“If a minor child moves in with a non-custodial parent in a different state and lives there for over a year, does that make the child a resident of the new state? If so, does that allow for future filings of custody issues to be made through the new state?”
Generally, a move to a new state for over a year will be enough to establish residency. However if there has not been any change in the orders of the case, the old orders would still be enforeceable.
If there already are Court orders, generally the Court that originally made orders will retain jurisdiction to make other orders in the future. The Uniform Child-Custody Jurisdiction and Enforcement Act (UCCJEA) has been enacted by all 50 US States to ensure enforcement of custody and visitation orders. Combining this with Federal Anti-Kidnapping laws, give extra ability to both parents to make sure that timeshare does go forward, and gives an extra ability to keep custody and visitation issues in the Court where the matter began.
The UCCJEA also works in conjunction with State law to determine the proper venue for an action concerning custody and visitation. Sometimes even if the child cannot currently be found in a State, that State may have jurisdiction based on previous and current familial ties to that state.
With respect to child support, again, the case will stay in the Court where the action commenced, unless there has been an order for a change of venue. Note well that if you no longer live in the County where the action was commenced either (or perhaps you never did!) then there may be a mechanism for the whole case to move. In California, Code of Civil Procedure 397.5 provides: “In any proceeding for dissolution or nullity of marriage or legal separation of the parties under the Family Code, where it appears that both petitioner and respondent have moved from the county rendering the order, the court may, when the ends of justice and the convenience of the parties would be promoted by the change, order that the proceedings be transferred to the county of residence of either party.”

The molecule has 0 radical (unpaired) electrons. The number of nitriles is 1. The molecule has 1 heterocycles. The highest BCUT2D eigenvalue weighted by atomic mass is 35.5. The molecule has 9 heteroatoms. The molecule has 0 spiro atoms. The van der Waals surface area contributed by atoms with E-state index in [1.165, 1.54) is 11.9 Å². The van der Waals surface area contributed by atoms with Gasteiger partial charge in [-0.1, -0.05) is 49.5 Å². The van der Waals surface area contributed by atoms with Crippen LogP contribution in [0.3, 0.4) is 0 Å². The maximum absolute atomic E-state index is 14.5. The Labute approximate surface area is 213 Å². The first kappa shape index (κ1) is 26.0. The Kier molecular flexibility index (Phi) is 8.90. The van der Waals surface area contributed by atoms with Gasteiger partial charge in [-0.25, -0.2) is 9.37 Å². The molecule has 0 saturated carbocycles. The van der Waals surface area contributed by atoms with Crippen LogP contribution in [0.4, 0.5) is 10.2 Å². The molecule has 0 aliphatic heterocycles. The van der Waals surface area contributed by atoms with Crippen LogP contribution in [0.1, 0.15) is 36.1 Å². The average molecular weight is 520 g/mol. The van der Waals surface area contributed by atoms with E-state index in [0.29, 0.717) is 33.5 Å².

With respect to cases through county support collection agencies, those will typically continue in the County where they are commenced until they are completed. Consultation with an attorney where you live would help you to find which State laws will control future disposition in your case.
Your question begs the question of how one can have a child in their care for a continuous year and not be the custodial parent? If this was not a kidnapping, then there have to be at least some oral agreements to let this happen. Additionally, should a Court look at this case, it may look to the “status quo” (what’s been happening lately) for guidance on how it would determine either short-term or longer term custody orders. These are issues I see (and ones that should concern you!). Ultimately, in California where I practice, the Court would look to a “child’s best interests” to guide it’s rulings. It might behoove you to do the same as you approach your decision-making with respect to your child.